This article was originally published in The Notebook. In August 2020, The Notebook became Chalkbeat Philadelphia.
In the week leading up to his annual budget address, Democratic Governor Tom Wolf is previewing some of the biggest pitches he plans to make to the Republican-controlled state House and Senate.
His latest ask is more than a billion dollars to clean up lead and asbestos in Pennsylvania’s schools, houses and water systems.
Last year, a state commission announced that after a year and a half of reviewing lead levels statewide, they found potential for harmful exposure in every county — often from old pipes, unregulated private wells and lead paint that has been overlooked for years.
Concerns about asbestos have also risen—particularly in Philadelphia, which has temporarily closed six schools since September due to disturbed asbestos.
Getting toxins out of schools is the biggest portion of Wolf’s plan. He wants to fund it by earmarking up to one billion dollars in grants from a program called RACP. Lawmakers can use the program to set aside state money for regional projects, but it isn’t typically used for schools.
Wolf said he structured the plan around RACP because he thinks appropriating a billion dollars “would create a lot of debate because it would entail an increase in taxes.”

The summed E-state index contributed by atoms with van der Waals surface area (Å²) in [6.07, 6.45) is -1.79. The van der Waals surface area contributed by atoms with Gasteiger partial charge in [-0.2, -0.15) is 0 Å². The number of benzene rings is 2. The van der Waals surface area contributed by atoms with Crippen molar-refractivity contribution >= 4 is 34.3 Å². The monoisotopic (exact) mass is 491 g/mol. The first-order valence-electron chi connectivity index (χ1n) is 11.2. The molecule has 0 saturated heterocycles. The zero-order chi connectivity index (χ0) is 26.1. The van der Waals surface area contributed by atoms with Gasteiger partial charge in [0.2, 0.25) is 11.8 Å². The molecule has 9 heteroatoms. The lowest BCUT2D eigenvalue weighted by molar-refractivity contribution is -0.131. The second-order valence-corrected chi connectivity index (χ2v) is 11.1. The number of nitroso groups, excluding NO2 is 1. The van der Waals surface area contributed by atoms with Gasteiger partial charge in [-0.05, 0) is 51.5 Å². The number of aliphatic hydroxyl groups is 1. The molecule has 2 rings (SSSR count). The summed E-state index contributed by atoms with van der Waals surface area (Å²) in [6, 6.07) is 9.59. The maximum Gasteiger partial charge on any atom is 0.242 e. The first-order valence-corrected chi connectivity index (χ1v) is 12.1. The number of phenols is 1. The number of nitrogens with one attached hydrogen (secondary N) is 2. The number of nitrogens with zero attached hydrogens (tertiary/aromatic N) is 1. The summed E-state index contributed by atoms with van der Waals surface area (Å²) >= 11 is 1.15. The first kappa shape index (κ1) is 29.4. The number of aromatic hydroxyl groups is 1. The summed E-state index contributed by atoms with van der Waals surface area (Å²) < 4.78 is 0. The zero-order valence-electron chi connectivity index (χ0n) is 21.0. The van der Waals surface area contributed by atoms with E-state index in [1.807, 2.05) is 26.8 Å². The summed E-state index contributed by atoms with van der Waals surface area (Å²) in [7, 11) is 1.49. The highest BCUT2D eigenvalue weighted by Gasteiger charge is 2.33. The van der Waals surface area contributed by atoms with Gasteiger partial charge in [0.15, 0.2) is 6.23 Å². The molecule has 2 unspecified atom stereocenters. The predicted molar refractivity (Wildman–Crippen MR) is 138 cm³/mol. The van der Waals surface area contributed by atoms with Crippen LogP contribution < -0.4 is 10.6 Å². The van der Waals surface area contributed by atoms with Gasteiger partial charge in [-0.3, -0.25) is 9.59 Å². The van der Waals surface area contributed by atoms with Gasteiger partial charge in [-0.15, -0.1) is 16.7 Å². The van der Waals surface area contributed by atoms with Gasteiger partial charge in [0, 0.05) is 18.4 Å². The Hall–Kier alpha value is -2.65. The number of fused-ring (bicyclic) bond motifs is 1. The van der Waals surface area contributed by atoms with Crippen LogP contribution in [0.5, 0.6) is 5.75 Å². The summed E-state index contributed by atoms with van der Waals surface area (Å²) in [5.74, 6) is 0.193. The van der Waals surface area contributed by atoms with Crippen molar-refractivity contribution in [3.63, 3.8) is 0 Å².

This, he said, “is a way that basically spreads out the payment of those billion dollars over a longer period of time but allows us to use that billion dollars right now.”
The governor also wants to increase funding for lead remediation and testing, and repurpose federal grants for lead pipe replacement.
Some Democrats, like Senator Vince Hughes, want Wolf to allocate even more money to struggling schools. Hughes, of Philadelphia, said he sees the RACP proposal as serving medium to long-term needs.
“We still need to find short-term, immediate emergency money,” he said.
It’s not clear if Republicans will get on board with Wolf’s proposal. The governor announced the plan flanked by more than a dozen Democratic department secretaries and lawmakers, but no one from across the aisle.
Spokespeople for House and Senate Republicans both declined to comment on the merits of the plan, saying only that members need to review and discuss it.